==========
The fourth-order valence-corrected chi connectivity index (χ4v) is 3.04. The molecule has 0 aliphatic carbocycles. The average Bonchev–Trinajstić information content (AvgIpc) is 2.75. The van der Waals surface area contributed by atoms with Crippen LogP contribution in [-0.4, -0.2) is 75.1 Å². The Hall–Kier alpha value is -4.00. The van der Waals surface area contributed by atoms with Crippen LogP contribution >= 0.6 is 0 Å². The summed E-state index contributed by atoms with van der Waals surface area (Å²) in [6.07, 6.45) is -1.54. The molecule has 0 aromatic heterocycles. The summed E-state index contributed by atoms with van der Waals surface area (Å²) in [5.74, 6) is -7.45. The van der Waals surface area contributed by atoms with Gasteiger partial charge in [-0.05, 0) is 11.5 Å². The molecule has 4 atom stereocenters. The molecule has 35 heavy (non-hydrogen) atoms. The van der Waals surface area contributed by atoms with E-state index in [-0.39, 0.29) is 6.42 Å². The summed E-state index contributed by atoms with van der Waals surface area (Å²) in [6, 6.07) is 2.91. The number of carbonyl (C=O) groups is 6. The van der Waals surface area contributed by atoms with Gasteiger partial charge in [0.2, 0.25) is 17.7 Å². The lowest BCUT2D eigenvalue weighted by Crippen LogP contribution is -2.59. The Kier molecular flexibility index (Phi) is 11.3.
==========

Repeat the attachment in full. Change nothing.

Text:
The fourth-order valence-corrected chi connectivity index (χ4v) is 3.04. The molecule has 0 aliphatic carbocycles. The average Bonchev–Trinajstić information content (AvgIpc) is 2.75. The van der Waals surface area contributed by atoms with Crippen LogP contribution in [-0.4, -0.2) is 75.1 Å². The Hall–Kier alpha value is -4.00. The van der Waals surface area contributed by atoms with Crippen LogP contribution >= 0.6 is 0 Å². The summed E-state index contributed by atoms with van der Waals surface area (Å²) in [6.07, 6.45) is -1.54. The molecule has 0 aromatic heterocycles. The summed E-state index contributed by atoms with van der Waals surface area (Å²) in [5.74, 6) is -7.45. The van der Waals surface area contributed by atoms with Gasteiger partial charge in [-0.05, 0) is 11.5 Å². The molecule has 4 atom stereocenters. The molecule has 35 heavy (non-hydrogen) atoms. The van der Waals surface area contributed by atoms with E-state index in [-0.39, 0.29) is 6.42 Å². The summed E-state index contributed by atoms with van der Waals surface area (Å²) in [6, 6.07) is 2.91. The number of carbonyl (C=O) groups is 6. The van der Waals surface area contributed by atoms with Gasteiger partial charge in [0.2, 0.25) is 17.7 Å². The lowest BCUT2D eigenvalue weighted by Crippen LogP contribution is -2.59. The Kier molecular flexibility index (Phi) is 11.3.